Physics of Ultrasound Bioeffects



Physics of Ultrasound Bioeffects


William P. Mulvoy III





1. A higher mechanical index (MI) increases the likelihood that cavitation will occur. A higher MI is most likely to occur in which of the following tissues?


A. Lung


B. Heart


C. Adipose tissue


D. Bone

View Answer

1. Correct Answer: A. Lung

Rationale: Microbubbles get bigger during the rarefactions caused by ultrasound waves. When the bubbles expand, it causes a shearing effect and the bubbles may burst, creating cavitation. The MI gives the operator information about the magnitude of energy administered to the patient’s tissues during an ultrasound evaluation. The MI is a direct measure of acoustic power per unit time, thus as the number for MI increases, the acoustic power delivered to the surrounding tissues also increases, and cavitation becomes more likely. The organs most sensitive to cavitation are those that are air-filled, such as the lung or the intestine. Thus, the correct answer is the lung, as the other three answers do not have air, which directly relates to the potential for cavitation to occur. MI is a unitless number defined as the peak negative pressure divided by the square root of the frequency of the ultrasound wave:

MI = Peak Rarefaction (Negative) Pressure (MPa)/[check mark] frequency (MHz)

The Food and Drug Administration (FDA) considers 1.9 the maximum allowable MI for diagnostic imaging to prevent the biologic effects of cavitation.

Selected References

1. Apfel RE, Holland CK. Gauging the likelihood of cavitation from short pulse, low duty cycle diagnostic ultrasound. Ultrasound Med Biol. 1991;17:179.

2. Şen T, Tüfekçioğlu O, Koza Y. Mechanical index. Anatol J Cardiol. 2015;15(4):334-336.



2. Thermal bioeffects are directly responsible for the temperature elevation in the surrounding tissues caused by absorption and scattering of the ultrasound beam. Which intensity description is associated with thermal bioeffects on the surrounding tissues?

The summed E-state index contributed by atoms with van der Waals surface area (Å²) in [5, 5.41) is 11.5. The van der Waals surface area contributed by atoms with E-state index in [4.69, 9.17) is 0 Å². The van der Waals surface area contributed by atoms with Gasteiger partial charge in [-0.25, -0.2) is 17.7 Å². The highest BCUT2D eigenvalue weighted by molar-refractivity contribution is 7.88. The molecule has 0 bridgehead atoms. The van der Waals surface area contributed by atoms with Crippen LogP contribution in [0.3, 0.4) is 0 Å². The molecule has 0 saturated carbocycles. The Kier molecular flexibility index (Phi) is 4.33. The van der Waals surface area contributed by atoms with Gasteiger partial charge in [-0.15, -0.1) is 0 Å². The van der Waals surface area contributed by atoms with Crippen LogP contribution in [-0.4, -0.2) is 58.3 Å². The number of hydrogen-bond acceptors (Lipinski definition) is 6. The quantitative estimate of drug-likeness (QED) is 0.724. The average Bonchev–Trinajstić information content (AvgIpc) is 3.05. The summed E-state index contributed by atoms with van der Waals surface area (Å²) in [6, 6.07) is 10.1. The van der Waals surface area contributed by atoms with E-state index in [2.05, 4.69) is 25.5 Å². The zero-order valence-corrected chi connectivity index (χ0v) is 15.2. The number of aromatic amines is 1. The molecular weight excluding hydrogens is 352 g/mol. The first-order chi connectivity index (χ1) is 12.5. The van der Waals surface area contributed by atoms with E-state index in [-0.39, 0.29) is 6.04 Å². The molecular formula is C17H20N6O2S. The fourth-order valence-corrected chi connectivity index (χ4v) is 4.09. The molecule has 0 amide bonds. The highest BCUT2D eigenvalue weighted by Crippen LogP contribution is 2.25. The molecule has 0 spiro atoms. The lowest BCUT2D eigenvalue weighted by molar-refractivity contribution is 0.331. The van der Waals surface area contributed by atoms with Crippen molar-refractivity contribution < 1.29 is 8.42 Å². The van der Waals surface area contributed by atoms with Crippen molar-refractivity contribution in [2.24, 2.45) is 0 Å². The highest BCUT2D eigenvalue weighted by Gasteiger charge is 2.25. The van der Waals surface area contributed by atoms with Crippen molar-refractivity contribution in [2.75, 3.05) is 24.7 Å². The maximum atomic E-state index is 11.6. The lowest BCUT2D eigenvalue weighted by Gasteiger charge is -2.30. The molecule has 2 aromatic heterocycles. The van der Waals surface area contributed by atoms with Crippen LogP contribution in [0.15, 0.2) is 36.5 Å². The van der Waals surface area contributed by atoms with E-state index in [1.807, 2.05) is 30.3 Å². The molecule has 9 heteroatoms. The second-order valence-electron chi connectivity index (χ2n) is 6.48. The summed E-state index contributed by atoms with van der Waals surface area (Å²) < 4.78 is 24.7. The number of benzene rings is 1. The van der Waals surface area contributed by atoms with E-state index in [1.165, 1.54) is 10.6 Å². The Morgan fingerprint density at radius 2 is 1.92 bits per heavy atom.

A. Spatial peak, temporal peak


B. Spatial peak, temporal average


C. Spatial peak, pulse average


D. Spatial peak, pulse peak

View Answer

2. Correct Answer: B. Spatial peak, temporal average (SPTA)

Rationale: SPTA is directly related to tissue heating. SPTA limits are 100 mW/cm2 for unfocused ultrasound and 1 W/cm2 for focused ultrasound. The current FDA output limits for diagnostic ultrasound are an SPTA intensity of less than 720 mW/cm2. The output depends on the power, pulse repetition frequency, and the scanner operation mode (i.e., M-mode, pulsed-wave, or continuous-wave Doppler). The SPTA is the highest intensity measured at any point in the ultrasound beam averaged over the pulse repetition period, which directly relates to the biothermal effects on the surrounding tissues. The maximum allowable increase in tissue temperature approved by the FDA is 2 °C. Temperature elevation in fetal soft tissue is potentially more harmful than adult tissue, and this has been determined safe at this level. An elevation of 4 °C for 5 minutes or more will cause thermal bioeffects to the surrounding tissue and fetus, as this has been well documented in laboratory studies.

Selected Reference

1. Nelson TR, Fowlkes JB, Abramowicz JS, Church CC. Ultrasound biosafety considerations for the practicing sonographer and sonologist. J Ultrasound Med. 2009;28(2):139-150.



3. The biologic effects of ultrasound are directly proportional to the intensity of the ultrasound beam. Which of the following imaging modalities produces the highest energy output?


A. Color Doppler


B. Continuous-wave Doppler


C. M-mode


D. Pulsed-wave Doppler

View Answer

3. Correct Answer: D. Pulsed-wave Doppler

Rationale: Examination exposure time produces the greatest bioeffect on tissues and therefore lengthy examinations should be avoided whenever possible. The lowest output intensity is with grayscale imaging, while the highest output is used with pulsed-wave Doppler signals. When comparing different Doppler output intensities, pulsed-wave Doppler spends about 8% to 10% of the time transmitting compared to grayscale imaging, which transmits only 1% to 2% of the time. This four- to fivefold increase in transmission time directly results in an intensity that is 5-10 times higher, with potentially more bioeffects. Also, the beam is held in a relatively constant position at the point of interest (sampling volume), which may induce a further increase in temporal average intensity. Hence, the intensity of pulsed-wave Doppler is greater than continuous-wave Doppler or color Doppler. Color Doppler is essentially small multiple pulsed-wave Dopplers, which has all the advantages of depth acuity but lacks the ability to measure very high velocities. Even though color Doppler is multiple small pulsed-wave Dopplers, it is still of lower energy when directly compared to pulsed-wave Doppler.

Only gold members can continue reading. Log In or Register to continue

Jun 9, 2022 | Posted by in CARDIOLOGY | Comments Off on Physics of Ultrasound Bioeffects
Premium Wordpress Themes by UFO Themes